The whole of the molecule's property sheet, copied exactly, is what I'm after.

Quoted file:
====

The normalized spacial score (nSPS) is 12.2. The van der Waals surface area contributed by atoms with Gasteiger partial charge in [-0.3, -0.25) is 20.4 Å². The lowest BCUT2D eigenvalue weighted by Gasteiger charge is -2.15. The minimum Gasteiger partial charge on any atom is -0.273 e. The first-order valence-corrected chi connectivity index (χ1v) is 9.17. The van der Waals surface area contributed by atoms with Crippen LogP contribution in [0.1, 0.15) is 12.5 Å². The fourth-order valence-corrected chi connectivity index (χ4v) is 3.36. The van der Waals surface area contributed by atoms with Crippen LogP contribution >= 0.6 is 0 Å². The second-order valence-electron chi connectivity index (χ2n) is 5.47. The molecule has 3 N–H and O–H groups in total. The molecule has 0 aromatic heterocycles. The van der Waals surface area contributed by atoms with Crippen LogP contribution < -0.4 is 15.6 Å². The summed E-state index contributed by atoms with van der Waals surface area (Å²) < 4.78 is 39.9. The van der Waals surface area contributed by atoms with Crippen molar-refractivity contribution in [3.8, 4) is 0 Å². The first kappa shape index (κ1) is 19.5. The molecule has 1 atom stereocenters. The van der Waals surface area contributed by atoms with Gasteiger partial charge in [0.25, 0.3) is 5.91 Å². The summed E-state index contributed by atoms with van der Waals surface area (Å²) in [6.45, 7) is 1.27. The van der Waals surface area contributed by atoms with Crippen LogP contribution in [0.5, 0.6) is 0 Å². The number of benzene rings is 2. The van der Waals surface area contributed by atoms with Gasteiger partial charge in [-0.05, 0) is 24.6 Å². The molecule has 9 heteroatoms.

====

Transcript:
The normalized spacial score (nSPS) is 12.2. The van der Waals surface area contributed by atoms with Gasteiger partial charge in [-0.3, -0.25) is 20.4 Å². The lowest BCUT2D eigenvalue weighted by Gasteiger charge is -2.15. The minimum Gasteiger partial charge on any atom is -0.273 e. The first-order valence-corrected chi connectivity index (χ1v) is 9.17. The van der Waals surface area contributed by atoms with Crippen LogP contribution in [0.1, 0.15) is 12.5 Å². The fourth-order valence-corrected chi connectivity index (χ4v) is 3.36. The van der Waals surface area contributed by atoms with Crippen LogP contribution >= 0.6 is 0 Å². The second-order valence-electron chi connectivity index (χ2n) is 5.47. The molecule has 3 N–H and O–H groups in total. The molecule has 0 aromatic heterocycles. The van der Waals surface area contributed by atoms with Crippen LogP contribution < -0.4 is 15.6 Å². The summed E-state index contributed by atoms with van der Waals surface area (Å²) < 4.78 is 39.9. The van der Waals surface area contributed by atoms with Crippen molar-refractivity contribution in [3.8, 4) is 0 Å². The first kappa shape index (κ1) is 19.5. The molecule has 1 atom stereocenters. The van der Waals surface area contributed by atoms with Gasteiger partial charge in [0.25, 0.3) is 5.91 Å². The summed E-state index contributed by atoms with van der Waals surface area (Å²) in [6.45, 7) is 1.27. The van der Waals surface area contributed by atoms with Crippen LogP contribution in [0.5, 0.6) is 0 Å². The number of benzene rings is 2. The van der Waals surface area contributed by atoms with Gasteiger partial charge in [-0.05, 0) is 24.6 Å². The molecule has 9 heteroatoms.